The molecular target and mode of action of the acylurea insecticide, diflubenzuron



Journal Title

Journal ISSN

Volume Title


Kansas State University


In this study, I have used dsRNA-mediated down-regulation of transcripts/proteins of several potential targets in the model beetle, Tribolium castaneum to identify a molecular target of the “chitin inhibitor”, diflubenzuron (DFB). The elytron of the red flour beetle, T. castaneum, was chosen as the model tissue for studying the mode of action of DFB and its molecular target(s). We have standardized the protocol for topical administration of DFB on precisely aged prepupae to achieve the desired level of mortality (90-95%) on day 5 of the pharate adult stage. Exposure of prepupae to DFB at 1000 ppm results in a near complete loss of chitin in the newly forming adult procuticle of the elytron and the body wall. Global analysis of transcripts by RNA Seq was carried out to look for differential expression of several critical genes of cuticle assembly in these insects compared to mock-treated controls. Interestingly, genes directly involved in the biosynthetic pathway of chitin were not among those affected by DFB. However, immunolocalization studies have shown that several proteins of chitin metabolism including chitin synthase A, which is involved in the synthesis of cuticular chitin, are present in near normal amounts but are mislocalized in DFB-treated insects. Assays for chitin synthase using elytral extracts have indicated that the enzyme preparations from DFB-treated insects are catalytically inactive. By using RNA interference and competition studies with fluorescently-tagged glibenclamide (a sulfonylurea compound) or DFB, we have identified a long-sought molecular receptor of DFB as an ABCC class transporter. DFB-treatment and RNAi of a specific ABCC-type transporter gene lead to identical phenotypes including loss of chitin, loss of laminar architecture of the cuticle, and mislocalization of CHS from its normal plasma membrane location to intracellular locations presumably by affecting vesicular transport. Further, using an in vitro chitin synthesizing system consisting of microsomes prepared from elytral tissue, which exhibits all of the hallmarks of cuticular chitin-synthesizing epidermal cells including sensitivity to DFB, further insights into the mechanistic details of how this class of insecticides inhibits chitin synthesis have been obtained.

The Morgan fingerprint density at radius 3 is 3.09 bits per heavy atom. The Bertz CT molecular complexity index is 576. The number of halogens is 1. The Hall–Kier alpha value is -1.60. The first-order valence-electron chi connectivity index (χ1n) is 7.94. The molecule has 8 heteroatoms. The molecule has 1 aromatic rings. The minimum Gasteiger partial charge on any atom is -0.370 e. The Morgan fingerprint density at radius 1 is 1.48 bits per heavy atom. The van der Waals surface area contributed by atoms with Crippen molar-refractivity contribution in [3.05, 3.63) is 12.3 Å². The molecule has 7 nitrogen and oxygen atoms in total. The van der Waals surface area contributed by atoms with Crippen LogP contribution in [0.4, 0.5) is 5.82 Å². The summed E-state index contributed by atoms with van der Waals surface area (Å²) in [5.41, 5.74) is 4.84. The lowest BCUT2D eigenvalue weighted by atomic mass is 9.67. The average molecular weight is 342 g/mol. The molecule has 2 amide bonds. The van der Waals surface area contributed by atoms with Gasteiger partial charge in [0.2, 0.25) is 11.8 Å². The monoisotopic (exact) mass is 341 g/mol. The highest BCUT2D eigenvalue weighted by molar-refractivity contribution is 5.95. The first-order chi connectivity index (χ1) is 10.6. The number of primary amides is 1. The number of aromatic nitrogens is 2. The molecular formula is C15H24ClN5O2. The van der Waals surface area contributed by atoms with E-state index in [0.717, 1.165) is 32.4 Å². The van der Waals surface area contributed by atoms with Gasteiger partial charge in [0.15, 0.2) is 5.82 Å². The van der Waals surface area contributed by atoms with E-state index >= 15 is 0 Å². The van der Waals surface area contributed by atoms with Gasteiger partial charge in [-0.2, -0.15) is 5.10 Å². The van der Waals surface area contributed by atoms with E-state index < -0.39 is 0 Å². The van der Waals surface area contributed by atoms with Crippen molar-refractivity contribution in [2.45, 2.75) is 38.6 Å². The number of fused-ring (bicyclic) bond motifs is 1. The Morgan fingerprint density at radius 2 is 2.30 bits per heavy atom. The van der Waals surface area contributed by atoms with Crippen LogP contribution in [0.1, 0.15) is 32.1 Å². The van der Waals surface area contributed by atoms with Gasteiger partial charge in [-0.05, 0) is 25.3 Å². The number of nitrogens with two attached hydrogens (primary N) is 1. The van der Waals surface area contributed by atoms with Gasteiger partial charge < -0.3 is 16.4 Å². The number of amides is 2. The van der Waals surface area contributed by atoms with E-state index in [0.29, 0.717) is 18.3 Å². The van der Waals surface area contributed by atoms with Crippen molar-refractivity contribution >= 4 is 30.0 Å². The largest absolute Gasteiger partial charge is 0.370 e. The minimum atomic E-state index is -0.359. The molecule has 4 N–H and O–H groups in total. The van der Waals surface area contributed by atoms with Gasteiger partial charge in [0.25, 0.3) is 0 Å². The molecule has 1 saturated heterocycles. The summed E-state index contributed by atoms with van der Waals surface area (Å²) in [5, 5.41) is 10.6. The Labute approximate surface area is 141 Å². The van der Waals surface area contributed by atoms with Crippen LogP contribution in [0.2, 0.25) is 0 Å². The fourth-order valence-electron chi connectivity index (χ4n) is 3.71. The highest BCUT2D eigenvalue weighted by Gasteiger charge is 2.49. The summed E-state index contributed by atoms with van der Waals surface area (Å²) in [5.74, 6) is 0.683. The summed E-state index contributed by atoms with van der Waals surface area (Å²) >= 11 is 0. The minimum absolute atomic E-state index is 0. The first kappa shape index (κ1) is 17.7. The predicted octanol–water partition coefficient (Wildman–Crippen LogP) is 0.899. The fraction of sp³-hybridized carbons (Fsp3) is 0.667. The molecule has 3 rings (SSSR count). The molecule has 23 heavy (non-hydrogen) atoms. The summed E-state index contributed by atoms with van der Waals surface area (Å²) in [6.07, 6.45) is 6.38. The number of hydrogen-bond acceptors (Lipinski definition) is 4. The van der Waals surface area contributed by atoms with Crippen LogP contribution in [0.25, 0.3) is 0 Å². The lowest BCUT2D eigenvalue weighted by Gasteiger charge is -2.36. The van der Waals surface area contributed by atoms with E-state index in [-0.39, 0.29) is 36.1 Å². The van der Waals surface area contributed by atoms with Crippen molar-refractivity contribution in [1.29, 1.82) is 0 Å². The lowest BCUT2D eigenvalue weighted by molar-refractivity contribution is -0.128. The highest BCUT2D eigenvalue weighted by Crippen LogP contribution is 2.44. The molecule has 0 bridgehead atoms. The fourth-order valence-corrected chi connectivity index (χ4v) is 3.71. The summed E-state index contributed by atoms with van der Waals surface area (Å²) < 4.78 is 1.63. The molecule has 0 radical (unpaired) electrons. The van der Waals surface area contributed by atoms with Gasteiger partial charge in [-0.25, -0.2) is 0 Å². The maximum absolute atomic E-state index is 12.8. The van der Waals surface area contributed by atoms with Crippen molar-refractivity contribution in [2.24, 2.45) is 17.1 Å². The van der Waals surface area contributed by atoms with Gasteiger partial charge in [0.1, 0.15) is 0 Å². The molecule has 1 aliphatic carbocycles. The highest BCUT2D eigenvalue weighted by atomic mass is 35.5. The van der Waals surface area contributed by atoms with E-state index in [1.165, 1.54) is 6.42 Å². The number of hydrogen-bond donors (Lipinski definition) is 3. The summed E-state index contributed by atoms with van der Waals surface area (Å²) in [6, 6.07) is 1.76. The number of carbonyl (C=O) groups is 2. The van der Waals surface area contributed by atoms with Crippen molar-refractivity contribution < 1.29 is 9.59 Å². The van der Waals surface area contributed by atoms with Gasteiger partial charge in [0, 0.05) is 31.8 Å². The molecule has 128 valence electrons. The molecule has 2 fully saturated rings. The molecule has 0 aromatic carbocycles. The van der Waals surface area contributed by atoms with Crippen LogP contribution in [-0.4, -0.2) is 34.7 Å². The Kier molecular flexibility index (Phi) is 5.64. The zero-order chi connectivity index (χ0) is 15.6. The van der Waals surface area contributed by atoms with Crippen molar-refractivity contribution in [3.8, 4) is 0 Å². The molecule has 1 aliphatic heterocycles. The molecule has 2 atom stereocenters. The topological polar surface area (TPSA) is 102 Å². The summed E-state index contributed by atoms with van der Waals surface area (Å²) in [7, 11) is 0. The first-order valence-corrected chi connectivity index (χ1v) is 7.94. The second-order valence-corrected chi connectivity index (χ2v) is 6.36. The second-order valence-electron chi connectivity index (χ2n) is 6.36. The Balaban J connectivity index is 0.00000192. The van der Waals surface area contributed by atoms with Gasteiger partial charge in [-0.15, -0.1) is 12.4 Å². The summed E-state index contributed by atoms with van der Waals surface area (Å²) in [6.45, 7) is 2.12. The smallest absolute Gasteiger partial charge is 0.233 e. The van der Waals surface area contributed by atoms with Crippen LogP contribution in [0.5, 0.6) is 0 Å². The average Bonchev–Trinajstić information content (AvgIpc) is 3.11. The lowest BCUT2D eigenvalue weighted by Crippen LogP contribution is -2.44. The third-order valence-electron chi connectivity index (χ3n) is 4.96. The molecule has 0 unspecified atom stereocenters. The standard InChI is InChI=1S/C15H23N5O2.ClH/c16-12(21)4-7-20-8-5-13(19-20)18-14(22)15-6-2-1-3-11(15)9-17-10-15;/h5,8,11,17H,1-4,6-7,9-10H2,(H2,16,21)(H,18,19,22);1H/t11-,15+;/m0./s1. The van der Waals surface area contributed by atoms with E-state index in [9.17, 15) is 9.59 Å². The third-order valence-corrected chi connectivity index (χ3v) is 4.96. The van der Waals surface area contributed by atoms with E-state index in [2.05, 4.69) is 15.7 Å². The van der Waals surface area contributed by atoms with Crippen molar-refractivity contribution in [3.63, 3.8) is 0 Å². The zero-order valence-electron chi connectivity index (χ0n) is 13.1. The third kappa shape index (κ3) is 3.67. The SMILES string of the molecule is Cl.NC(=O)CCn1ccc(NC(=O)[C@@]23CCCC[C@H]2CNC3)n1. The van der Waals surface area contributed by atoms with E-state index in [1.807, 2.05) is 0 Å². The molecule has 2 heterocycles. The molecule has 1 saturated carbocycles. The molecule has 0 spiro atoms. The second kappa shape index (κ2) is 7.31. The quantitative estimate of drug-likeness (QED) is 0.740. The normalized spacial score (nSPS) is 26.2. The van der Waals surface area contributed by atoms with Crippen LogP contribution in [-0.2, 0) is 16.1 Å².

Chitin inhibitor, Diflubenzuron, Molecular target, ABC transporter, Mode of action

Graduation Month



Doctor of Philosophy


Biochemistry and Molecular Biophysics Interdepartmental Program

Major Professor

Subbaratnam Muthukrishnan